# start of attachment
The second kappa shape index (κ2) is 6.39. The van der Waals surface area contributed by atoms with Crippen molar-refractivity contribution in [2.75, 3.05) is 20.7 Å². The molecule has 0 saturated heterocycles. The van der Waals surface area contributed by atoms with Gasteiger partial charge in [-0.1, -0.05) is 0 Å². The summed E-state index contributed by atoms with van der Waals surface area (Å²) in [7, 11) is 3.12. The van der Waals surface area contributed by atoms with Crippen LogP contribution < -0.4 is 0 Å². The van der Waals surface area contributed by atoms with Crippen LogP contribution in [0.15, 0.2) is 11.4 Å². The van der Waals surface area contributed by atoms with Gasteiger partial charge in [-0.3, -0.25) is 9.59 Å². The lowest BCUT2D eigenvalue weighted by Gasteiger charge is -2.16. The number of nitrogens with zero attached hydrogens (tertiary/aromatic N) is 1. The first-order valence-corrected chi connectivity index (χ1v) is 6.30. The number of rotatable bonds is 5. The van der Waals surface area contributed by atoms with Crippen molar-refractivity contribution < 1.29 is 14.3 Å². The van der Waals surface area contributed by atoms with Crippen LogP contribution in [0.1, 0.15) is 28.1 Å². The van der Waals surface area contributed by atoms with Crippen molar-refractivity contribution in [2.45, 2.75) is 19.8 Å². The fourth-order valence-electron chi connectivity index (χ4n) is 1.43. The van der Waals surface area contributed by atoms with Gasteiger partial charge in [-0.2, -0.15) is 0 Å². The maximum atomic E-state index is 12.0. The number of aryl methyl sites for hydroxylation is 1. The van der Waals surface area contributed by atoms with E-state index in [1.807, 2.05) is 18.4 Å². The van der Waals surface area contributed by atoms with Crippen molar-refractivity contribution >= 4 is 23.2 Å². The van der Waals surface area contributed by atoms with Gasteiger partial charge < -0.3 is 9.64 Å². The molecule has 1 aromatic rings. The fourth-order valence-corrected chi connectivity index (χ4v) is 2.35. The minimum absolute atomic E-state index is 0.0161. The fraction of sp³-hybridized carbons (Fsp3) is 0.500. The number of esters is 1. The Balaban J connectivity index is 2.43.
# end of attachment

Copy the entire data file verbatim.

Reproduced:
The second kappa shape index (κ2) is 6.39. The van der Waals surface area contributed by atoms with Crippen molar-refractivity contribution in [2.75, 3.05) is 20.7 Å². The molecule has 0 saturated heterocycles. The van der Waals surface area contributed by atoms with Gasteiger partial charge in [-0.1, -0.05) is 0 Å². The summed E-state index contributed by atoms with van der Waals surface area (Å²) in [7, 11) is 3.12. The van der Waals surface area contributed by atoms with Crippen LogP contribution < -0.4 is 0 Å². The van der Waals surface area contributed by atoms with Crippen LogP contribution in [0.15, 0.2) is 11.4 Å². The van der Waals surface area contributed by atoms with Gasteiger partial charge in [-0.3, -0.25) is 9.59 Å². The lowest BCUT2D eigenvalue weighted by Gasteiger charge is -2.16. The number of nitrogens with zero attached hydrogens (tertiary/aromatic N) is 1. The first-order valence-corrected chi connectivity index (χ1v) is 6.30. The number of rotatable bonds is 5. The van der Waals surface area contributed by atoms with Crippen molar-refractivity contribution < 1.29 is 14.3 Å². The van der Waals surface area contributed by atoms with Crippen LogP contribution in [0.1, 0.15) is 28.1 Å². The van der Waals surface area contributed by atoms with Crippen molar-refractivity contribution in [2.45, 2.75) is 19.8 Å². The fourth-order valence-electron chi connectivity index (χ4n) is 1.43. The van der Waals surface area contributed by atoms with Gasteiger partial charge in [-0.2, -0.15) is 0 Å². The maximum atomic E-state index is 12.0. The number of aryl methyl sites for hydroxylation is 1. The van der Waals surface area contributed by atoms with E-state index in [1.807, 2.05) is 18.4 Å². The van der Waals surface area contributed by atoms with Crippen molar-refractivity contribution >= 4 is 23.2 Å². The van der Waals surface area contributed by atoms with Gasteiger partial charge < -0.3 is 9.64 Å². The molecule has 1 aromatic rings. The fourth-order valence-corrected chi connectivity index (χ4v) is 2.35. The minimum absolute atomic E-state index is 0.0161. The fraction of sp³-hybridized carbons (Fsp3) is 0.500. The number of esters is 1. The Balaban J connectivity index is 2.43.